For cancer patient Jackie Aziz, medical cannabis has been a game changer. Ms. Aziz is currently receiving targeted therapy for a suspected sarcoma. She was given a range of medications to alleviate her treatment side effects, which include loss of appetite, nausea, anxiety, insomnia and pain. "It's not so much that they didn't work," she says, "but I was on so many medications that I ended up being hospitalized for constipation."
A spike in access requests for medical cannabis in 2017 from cancer patients like Ms. Aziz or from their health care providers was the impetus for a hospital-based pilot project to examine the feasibility of offering the therapy to a wider range of cancer patients. The project is led by Dr. Antonio Vigano, director of the Cancer Rehabilitation Program at the MUHC, and is supported through the RCN's Quality Improvements Initiatives (QI2) Fund as well as the Cedars Cancer Foundation. The first of its kind in Canada, the pilot was launched in January 2018 and ran until August.
After evaluating Ms. Aziz’s treatment side effects, Dr. Vigano offered her medical cannabis as an alternative. "It's helped a lot with appetite, anxiety and sleep," she says, "though it hasn't helped my pain which is neuropathic." Ms. Aziz is particularly glad to have been able to reduce the number of medications she's taking. She says her only regret is that she wasn't offered medical cannabis earlier. "It wasn't really spoken about at the hospital," she says.
Until recently, medical cannabis was only prescribed as part of a research project, and all the patients involved in Dr. Vigano's project were automatically enrolled in the study. The project consists of two half-day clinics per week at the MUHC that see about six patients per week. The study will assess resource requirements as well as the impact on symptoms, such as pain, drowsiness, shortness of breath and overall well-being.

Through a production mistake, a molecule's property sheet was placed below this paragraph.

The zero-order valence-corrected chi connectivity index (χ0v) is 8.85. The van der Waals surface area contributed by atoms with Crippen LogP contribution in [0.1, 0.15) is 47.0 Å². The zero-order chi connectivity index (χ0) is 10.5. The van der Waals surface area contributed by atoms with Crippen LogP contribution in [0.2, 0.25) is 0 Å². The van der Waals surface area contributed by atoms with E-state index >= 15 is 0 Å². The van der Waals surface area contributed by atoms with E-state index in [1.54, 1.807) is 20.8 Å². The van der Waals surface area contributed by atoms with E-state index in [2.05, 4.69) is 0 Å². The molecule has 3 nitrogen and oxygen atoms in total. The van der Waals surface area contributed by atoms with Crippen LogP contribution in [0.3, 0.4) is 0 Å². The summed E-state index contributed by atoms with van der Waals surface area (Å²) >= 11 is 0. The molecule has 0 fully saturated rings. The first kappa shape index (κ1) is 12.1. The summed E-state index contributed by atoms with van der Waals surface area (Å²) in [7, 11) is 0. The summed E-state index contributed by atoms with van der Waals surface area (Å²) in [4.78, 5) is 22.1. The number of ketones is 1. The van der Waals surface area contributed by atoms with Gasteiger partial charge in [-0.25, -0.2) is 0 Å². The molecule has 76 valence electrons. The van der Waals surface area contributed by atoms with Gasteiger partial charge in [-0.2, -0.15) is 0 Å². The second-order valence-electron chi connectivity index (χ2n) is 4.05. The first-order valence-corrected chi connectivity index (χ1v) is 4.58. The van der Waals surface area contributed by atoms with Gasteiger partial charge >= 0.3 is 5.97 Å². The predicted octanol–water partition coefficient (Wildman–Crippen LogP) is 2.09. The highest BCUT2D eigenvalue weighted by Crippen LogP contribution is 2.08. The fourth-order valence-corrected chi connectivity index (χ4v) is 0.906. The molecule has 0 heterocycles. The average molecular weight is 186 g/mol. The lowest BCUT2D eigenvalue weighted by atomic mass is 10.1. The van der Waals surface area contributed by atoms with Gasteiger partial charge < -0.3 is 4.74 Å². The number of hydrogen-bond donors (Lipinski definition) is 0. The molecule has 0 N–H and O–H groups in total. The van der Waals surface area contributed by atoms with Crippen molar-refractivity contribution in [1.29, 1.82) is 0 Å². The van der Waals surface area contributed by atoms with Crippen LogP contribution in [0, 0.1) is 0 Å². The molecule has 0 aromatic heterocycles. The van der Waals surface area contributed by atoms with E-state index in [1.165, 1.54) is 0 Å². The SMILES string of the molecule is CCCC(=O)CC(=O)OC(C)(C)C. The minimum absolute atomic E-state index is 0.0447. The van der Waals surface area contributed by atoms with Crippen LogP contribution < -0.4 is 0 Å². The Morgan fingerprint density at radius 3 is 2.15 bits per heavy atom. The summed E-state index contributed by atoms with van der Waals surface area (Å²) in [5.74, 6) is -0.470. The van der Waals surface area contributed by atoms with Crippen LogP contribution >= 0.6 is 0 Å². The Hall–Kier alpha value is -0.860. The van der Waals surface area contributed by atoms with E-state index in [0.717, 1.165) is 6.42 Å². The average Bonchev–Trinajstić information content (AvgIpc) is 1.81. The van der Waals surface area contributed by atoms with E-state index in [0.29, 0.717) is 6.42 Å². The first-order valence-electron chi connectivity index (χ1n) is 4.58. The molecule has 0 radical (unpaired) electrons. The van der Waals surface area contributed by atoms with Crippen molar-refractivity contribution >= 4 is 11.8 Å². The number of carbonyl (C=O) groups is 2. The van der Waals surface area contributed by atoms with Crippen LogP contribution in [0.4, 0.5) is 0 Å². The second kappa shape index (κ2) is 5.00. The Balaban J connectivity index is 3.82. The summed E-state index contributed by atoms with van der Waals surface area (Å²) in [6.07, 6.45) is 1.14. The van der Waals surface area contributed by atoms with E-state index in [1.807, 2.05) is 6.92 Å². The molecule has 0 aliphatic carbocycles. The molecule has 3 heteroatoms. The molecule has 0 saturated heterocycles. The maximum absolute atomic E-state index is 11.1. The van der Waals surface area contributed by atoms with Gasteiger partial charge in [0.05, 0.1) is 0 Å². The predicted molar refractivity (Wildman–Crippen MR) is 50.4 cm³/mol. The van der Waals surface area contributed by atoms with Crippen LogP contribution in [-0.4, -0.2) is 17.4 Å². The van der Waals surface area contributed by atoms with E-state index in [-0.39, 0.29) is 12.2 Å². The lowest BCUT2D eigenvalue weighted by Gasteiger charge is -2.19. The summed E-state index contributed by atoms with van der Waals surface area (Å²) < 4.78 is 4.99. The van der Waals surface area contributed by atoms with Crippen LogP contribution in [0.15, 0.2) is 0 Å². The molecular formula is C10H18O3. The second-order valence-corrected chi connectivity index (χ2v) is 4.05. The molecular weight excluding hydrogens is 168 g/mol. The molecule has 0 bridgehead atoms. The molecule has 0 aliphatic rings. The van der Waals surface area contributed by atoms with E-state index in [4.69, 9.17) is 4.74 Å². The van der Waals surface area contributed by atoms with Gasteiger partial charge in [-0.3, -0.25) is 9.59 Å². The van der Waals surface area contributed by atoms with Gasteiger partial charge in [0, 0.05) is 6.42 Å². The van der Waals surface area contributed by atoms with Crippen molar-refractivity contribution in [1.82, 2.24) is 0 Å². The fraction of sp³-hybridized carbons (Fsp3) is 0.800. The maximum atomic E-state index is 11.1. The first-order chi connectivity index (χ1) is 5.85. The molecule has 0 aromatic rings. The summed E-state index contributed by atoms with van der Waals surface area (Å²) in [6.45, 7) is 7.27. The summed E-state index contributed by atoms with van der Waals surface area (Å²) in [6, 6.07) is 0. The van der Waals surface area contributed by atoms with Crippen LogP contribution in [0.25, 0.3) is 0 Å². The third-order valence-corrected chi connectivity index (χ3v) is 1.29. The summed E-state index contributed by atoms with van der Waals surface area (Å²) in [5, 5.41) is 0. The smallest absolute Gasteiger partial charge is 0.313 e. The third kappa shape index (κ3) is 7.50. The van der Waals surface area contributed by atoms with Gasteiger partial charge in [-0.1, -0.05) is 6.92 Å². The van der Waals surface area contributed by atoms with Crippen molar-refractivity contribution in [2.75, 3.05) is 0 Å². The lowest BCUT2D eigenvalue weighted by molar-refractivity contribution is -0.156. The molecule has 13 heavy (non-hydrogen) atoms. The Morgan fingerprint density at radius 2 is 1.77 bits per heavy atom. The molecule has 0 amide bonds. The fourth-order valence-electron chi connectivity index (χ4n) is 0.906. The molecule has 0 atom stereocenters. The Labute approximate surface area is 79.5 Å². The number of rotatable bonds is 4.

A lot of Dr. Vigano's patients suffer severe weight loss and chronic pain as a result of their treatments. Their symptom management options are limited and, as Ms. Aziz experienced, riddled with side effects. Cannabis is a good choice for many but access has been notoriously difficult. Dr. Vigano is pleased to be able to bring it out of the shadows through the current project and offer it to more patients. "Medicinal cannabis is not a myth or a taboo any longer; it is a reality for cancer patients at the MUHC, thanks to the Rossy Cancer Network and the Cedars Cancer Foundation," he says.
For cancer patients, consistent medical oversight of cannabis is important. Even after cannabis has been decriminalized, patients may be hesitant to try something whose potency is unverified and to do so while on other medication. They also may not be aware that there are hundreds of different cannabis products, with differing properties, some of which may cause problems with other pre-existing conditions.
Cannabis is now a reality that needs to be addressed and there is much research and training that remains to be done to bring healthcare professionals up to speed. Dr. Vigano sees this pilot project as an opportunity to offer hands-on cannabis prescribing training to healthcare providers, whom he invites to shadow him during clinics, while also educating patients.